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Greater collaboration is the future for police fleets

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Government cuts to police budgets will result in fewer fleet managers as neighbouring forces look to share services to save cash.

Collaborative working between constabularies is not new and there are already fleet managers taking responsibility for more than one force.
However, the Government’s austerity drive and cuts of 25% to police budgets is persuading more to follow suit.

“We are going to end up with fewer fleet managers,” said Richard Flint, head of transport at North Yorkshire Police and chairman of the National Association of Police Fleet Managers (NAPFM).

“A number of fleet managers have left because of austerity measures and I’ve seen nine retire recently and not all have been replaced.

“It’s dawning on everybody that this is the way it’s going to be and there is an opportunity to work together.”

The Home Office is keen to drive the agenda forward and issued The Statutory Guidance for Police Collaboration in March 2010 to assist forces that are considering collaborative working.
And Flint believes the trend of individual forces working more closely together could pave the way for even greater integration in the future.

“We have seen the ambulance service go down to nine regions and I think that’s where we will eventually end up,” he said. “We have already gone regional in terms of procurement; the next step could be regional forces.”

Flint points towards Scotland, where its eight police forces have been described as “unsustainable” by Inspector of Constabulary Bill Skelly. Work has already begun to determine if there should be three regional forces or a single national service.

Flint said: “If I went to the CEO of a national company and said I want to divide fleet management up into the number of regions the police has, I would expect to be shown the door as costs would spiral out of control.”

He said the police could learn a lot from the likes of the Post Office and BT, which operate national fleets.

However, Flint admits that such a radical overhaul of the police service will not happen overnight and instead the focus remains on working regionally in terms of fleet management.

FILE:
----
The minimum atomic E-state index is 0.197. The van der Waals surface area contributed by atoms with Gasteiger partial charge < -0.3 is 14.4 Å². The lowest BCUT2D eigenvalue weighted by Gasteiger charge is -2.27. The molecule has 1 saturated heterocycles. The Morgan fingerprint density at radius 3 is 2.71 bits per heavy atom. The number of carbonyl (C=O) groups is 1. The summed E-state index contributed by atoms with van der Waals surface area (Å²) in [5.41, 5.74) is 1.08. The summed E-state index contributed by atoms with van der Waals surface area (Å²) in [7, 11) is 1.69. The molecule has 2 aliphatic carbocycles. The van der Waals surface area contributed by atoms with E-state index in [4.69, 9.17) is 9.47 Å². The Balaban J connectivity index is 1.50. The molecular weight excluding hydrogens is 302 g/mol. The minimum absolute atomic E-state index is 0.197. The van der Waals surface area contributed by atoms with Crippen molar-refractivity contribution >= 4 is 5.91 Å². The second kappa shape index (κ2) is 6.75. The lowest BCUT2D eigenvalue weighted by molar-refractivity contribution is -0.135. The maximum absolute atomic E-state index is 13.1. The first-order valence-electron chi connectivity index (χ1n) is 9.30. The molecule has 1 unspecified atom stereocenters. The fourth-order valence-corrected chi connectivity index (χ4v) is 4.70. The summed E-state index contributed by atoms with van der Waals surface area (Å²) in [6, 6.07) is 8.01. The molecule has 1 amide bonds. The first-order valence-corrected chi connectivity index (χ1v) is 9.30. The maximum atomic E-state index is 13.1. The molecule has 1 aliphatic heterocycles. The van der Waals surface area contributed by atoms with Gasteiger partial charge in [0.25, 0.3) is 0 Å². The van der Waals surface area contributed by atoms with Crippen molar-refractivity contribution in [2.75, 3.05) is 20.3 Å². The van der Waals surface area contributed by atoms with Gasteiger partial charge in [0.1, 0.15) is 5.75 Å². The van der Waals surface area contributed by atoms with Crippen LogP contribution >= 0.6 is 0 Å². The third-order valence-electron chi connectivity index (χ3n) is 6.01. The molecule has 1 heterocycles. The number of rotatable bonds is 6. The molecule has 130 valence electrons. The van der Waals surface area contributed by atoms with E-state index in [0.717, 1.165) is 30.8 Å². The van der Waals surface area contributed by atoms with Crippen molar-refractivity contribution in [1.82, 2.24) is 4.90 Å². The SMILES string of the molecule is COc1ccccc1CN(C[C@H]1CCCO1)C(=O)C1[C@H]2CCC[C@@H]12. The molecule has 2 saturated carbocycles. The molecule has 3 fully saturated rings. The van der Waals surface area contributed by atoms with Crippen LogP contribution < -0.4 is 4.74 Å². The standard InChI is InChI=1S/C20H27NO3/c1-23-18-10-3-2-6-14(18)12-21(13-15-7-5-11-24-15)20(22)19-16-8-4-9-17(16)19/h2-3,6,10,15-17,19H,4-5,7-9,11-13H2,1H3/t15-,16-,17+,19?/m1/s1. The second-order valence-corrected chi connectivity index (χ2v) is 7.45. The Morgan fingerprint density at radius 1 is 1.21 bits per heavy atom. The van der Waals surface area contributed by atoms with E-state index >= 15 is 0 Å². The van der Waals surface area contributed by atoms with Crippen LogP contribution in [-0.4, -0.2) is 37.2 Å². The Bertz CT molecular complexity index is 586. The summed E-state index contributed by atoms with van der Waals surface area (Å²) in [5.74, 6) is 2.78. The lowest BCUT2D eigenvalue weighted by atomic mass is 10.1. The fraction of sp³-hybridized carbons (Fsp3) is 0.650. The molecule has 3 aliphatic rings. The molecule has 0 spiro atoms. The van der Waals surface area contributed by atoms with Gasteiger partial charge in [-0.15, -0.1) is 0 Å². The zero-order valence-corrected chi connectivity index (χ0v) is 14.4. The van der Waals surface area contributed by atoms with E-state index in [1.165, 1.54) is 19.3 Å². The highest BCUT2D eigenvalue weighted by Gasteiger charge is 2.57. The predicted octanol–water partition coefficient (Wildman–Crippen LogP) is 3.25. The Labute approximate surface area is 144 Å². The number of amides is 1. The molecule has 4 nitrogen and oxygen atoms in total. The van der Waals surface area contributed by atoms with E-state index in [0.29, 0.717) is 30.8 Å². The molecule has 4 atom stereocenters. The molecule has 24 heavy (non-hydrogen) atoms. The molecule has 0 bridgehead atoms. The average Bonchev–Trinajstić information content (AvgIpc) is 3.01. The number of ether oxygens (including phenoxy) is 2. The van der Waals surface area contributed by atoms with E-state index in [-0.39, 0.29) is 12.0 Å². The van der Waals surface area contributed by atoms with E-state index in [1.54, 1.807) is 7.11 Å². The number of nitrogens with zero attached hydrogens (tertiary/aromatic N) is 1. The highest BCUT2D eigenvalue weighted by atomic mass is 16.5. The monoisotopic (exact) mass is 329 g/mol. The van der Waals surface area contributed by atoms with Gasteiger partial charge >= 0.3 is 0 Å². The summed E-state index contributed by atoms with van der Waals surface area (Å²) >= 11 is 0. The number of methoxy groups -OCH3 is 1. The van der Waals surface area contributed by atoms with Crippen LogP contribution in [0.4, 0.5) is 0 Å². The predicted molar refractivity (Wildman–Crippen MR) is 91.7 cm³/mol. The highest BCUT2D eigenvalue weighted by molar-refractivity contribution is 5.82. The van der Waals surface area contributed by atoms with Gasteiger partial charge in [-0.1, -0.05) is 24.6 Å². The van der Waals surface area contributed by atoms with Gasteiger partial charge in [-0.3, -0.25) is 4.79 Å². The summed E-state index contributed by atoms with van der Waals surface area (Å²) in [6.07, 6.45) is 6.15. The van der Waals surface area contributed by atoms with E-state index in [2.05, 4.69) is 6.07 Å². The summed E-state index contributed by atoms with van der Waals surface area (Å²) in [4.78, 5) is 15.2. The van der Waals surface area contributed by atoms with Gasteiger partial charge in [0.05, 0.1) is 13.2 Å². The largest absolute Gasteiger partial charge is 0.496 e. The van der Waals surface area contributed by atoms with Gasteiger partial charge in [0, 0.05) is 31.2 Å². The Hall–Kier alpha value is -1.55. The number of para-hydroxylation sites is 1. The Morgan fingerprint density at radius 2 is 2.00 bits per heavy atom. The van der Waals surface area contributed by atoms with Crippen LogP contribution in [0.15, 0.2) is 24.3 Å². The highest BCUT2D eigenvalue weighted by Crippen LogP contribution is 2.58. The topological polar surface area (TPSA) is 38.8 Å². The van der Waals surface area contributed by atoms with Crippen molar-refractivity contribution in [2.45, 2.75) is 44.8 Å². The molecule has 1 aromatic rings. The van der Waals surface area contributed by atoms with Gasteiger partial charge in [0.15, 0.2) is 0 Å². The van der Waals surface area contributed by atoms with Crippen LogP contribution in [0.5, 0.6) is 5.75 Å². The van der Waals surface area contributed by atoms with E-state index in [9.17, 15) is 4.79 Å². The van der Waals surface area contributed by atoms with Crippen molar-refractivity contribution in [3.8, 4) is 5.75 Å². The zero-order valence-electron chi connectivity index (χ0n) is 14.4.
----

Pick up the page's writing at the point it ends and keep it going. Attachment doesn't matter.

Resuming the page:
An early example of regional police fleet management is that of the Chiltern Transport Consortium (CTC), which was formed in 2003.

It was initially formed to help solve the problems of Bedfordshire Police, which was struggling with its fleet costs and management structure, by creating collaboration between its transport function and that of neighbouring Thames Valley Police.

But such was the immediate success of CTC in reducing costs and streamlining the fleet management operations that two more forces have signed up – Hertfordshire Constabulary in 2008 and Civil Nuclear Constabulary shortly afterwards. Similar groups have been developed across the country, in the North East, South East and in Wales and Scotland. Martin Davis, head of transport for Devon and Cornwall Constabulary, regularly works with Gloucester, Avon & Somerset, Wiltshire and Dorset constabularies.

He said: “We are currently working together on a mini tender for vehicles in three categories low performance, intermediate performance and high performance.

“As appropriate we work with other forces or organisations if there are perceived benefits. For example, we recently worked with Thames Valley on a vehicle recovery contract and with Devon County Council on a bulk fuel supply contract.”

He added: “The general advantages are those of economies of scale which can drive the costs down and or the service levels up. It can also sometimes make a contract more attractive to a supplier that may not respond to small contracts, due to the complex process of local government style tendering processes.

“The rewards can be varied from price reductions to service levels and viability. A current example of the mini tender for vehicle looks likely to save the five forces in the region of £300,000 over the next four years.”

John Gorton, head of transport for Essex Police, took over the running of the transport services department at Kent Police in May, 2011.

“Both operations are already highly regarded and efficiently run,” he said. “Bringing them together provides opportunities for standardisation and consolidation.”

Gorton, who is currently leading a collaborative mini-tender process on behalf of 18 police and fire authorities, also highlighted how the introduction of a new procurement framework is helping them save cash.

He said: “Joined-up procurement drives standardisation, a key requirement to driving economies of scale and potential discounts and savings.”

Forces were purchasing around 5,600 vehicles across a number of makes and models every year, costing around £83 million. But the new procurement framework, drawn up by the NAPFM and the National Policing Improvement Agency (NPIA), has reduced hundreds of vehicle options into 18 categories involving just 25 suppliers, cutting costs by £3.4 million every year.

“To put this into context, £3.4m is the cost of an average force’s entire fleet budget,” said Dr David Horne, NPIA director of resources and procurement portfolio chairman for the Association of Chief Police Officers.

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Comments

  • himfromthere - 22/07/2011 21:08

    All the "good things" in the article could quite easily have been done a number of years ago, and is only now starting due to financial pressures. But reality is they are still buying vehicles they want, rather than what they need and utilised much better. 50k vehicles, 144k police, 3 shifts, equals to much waste. Also the savings being bandied about are not real as they was no starting benchmark.

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